To investigate how the tumor microenvironment may contribute to drug resistance, the researchers designed experiments in which cancer cells were grown in the same wells (miniscule test tubes no larger than a pencil eraser) along with normal cells. These co-cultured cells were then treated with anti-cancer drugs. When grown alone, such cancer cells died in the presence of many of these targeted agents, but when grown together with normal cells, cancer cells developed resistance to more than half of the 23 agents tested.

These observations reflect what clinicians often see in patients with cancers such as melanoma. In the case of melanoma, targeted therapies have been developed against a specific, common mutation in a gene known as BRAF. While some patients’ tumors show an overwhelming response to BRAF inhibitors and seem to disappear, other patients’ tumors only respond by slightly decreasing in size. The failure to shrink tumors at the outset suggests that those tumors possess some level of innate resistance — the ability to evade drugs from the beginning of treatment.

“Even though recent advanced in targeted therapy have caused tremendous excitement in melanoma, the fact remains that drug resistance eventually develops in nearly all metastatic melanomas treated with RAF inhibitors, and in some cases is present at the outset of treatment,” said Levi A. Garraway, MD, PhD, an associate professor at Dana-Farber and Harvard Medical School and a senior associate member of the Broad Institute. “There are many different types of mechanisms that tumors may hijack to circumvent the effects of therapy…no single experimental approach can capture all of these potential mechanisms. Thus, the application of complementary approaches can offer considerable synergy in terms of discovering the full spectrum of clinically relevant resistance mechanisms.”

Scientists have uncovered resistance mechanisms that cancer cells develop over time – genetic changes in specific genes that may give cancer the ability to overcome the effects of a drug with time – but these acquired resistance mechanisms do not explain the innate resistance seen in many tumors.

“We can take cancer cells out of a melanoma patient, put them on a dish, and most times they will turn out to be extremely sensitive to the targeted agents, but that’s not what we see in patients,” said Ravid Straussman, MD, PhD, a postdoctoral fellow at the Broad Institute and first author of the Nature paper. “Why do we get just a partial response in most patients? We set out to dissect this question, and the next logical step was to think beyond cancer cells.”

After completing systematic, high-throughput screens of more than 40 cancer cell lines, the researchers chose to focus on melanoma, looking at whether factors normal cells secrete help cancer cells resist treatment. They measured more than 500 secreted factors and found that the factor most closely linked to BRAF inhibitor drug resistance was hepatocyte growth factor (HGF). HGF interacts with the MET receptor, abnormal activation of which has been tied to tumor growth in previous studies but never to drug resistance in melanoma.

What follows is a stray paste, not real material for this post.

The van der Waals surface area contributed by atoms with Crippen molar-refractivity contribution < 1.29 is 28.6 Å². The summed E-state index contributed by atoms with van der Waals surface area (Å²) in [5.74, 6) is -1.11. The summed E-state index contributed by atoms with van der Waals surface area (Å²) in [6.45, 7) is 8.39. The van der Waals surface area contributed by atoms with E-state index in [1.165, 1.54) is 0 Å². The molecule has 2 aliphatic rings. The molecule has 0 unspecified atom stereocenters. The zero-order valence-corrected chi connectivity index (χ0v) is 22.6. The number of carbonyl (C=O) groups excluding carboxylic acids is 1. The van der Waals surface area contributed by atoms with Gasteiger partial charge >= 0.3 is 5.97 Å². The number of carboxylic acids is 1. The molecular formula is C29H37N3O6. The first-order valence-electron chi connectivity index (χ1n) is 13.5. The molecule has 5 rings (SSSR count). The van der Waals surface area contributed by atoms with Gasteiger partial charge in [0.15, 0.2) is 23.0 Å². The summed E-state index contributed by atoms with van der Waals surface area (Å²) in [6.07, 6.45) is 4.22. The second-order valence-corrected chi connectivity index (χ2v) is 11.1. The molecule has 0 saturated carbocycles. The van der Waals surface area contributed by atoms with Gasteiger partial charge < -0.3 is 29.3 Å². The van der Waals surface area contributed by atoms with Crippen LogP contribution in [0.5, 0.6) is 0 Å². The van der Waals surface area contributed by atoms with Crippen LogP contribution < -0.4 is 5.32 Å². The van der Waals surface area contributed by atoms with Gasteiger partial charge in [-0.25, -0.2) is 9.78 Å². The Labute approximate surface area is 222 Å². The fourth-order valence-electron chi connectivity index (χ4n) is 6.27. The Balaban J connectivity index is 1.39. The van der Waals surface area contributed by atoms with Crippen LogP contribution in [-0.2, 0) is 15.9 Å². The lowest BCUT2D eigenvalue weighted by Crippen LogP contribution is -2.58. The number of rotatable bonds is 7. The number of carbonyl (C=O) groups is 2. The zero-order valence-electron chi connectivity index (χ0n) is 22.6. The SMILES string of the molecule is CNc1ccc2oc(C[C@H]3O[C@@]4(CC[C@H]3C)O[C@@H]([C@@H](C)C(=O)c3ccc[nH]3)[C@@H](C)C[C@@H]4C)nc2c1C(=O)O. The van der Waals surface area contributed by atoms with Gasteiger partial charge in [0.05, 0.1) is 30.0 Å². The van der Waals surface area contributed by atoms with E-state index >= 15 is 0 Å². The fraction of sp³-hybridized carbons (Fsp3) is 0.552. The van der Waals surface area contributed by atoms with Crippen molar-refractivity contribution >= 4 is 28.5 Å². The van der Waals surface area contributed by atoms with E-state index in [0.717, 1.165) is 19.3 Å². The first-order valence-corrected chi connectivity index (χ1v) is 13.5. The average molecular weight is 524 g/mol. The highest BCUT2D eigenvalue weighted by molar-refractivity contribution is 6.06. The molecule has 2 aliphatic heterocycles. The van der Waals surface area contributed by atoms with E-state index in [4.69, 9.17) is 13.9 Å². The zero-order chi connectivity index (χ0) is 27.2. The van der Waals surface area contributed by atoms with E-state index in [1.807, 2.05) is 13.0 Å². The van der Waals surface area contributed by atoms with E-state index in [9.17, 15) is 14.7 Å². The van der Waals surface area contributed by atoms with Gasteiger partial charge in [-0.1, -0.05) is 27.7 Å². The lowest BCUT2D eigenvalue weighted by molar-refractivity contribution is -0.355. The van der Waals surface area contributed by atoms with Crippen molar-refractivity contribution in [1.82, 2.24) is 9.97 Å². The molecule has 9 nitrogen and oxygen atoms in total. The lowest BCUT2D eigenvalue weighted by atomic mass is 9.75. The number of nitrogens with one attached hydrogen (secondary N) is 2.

In addition to studying cells in the lab, the research team sought to replicate their findings in samples from cancer patients. Keith Flaherty, MD, director of developmental therapeutics at Massachusetts General Hospital Cancer Center and an associate professor at Harvard Medical School, and his lab provided 34 patient samples for study. The team measured levels of HGF in these samples and saw a relationship between how much HGF was present and the amount of tumor shrinkage patients experienced. For example, tumors in patients with high levels of HGF shrank less than those in patients with low HGF levels.

“To try to explore in patient samples what factors in the microenvironment are not only present but functionally important in drug resistance would have been largely impossible. Coming up with candidates in the lab and then exploring relevance in humans in a targeted way is the only tractable approach,” said Flaherty. “By taking this high-throughput screening, hypothesis-generating approach, we could then follow up by looking at patient samples. In a case like melanoma, where you already have a targeted therapy available, it puts you on good footing to narrow in on specific factors that may be at play in drug resistance.”

Several HGF/MET inhibitors are in clinical development or are FDA-approved for other indications, making clinical trials combining these inhibitors with BRAF inhibitors feasible in the future. In addition, researchers could follow the same approach taken by the team to screen other drugs currently in development, identifying mechanisms of resistance and ways to counter them even before treatment begins.

“Drug resistance should no longer surprise us,” said Golub. “We’re thinking about how to do this – how to systematically dissect resistance – much earlier in the drug development process so that by the time a new drug enters the clinic, we have a good sense of what the likely mechanisms of resistance will be and have a strategy to combat them.”

Source: Dana Faber cancer Institute.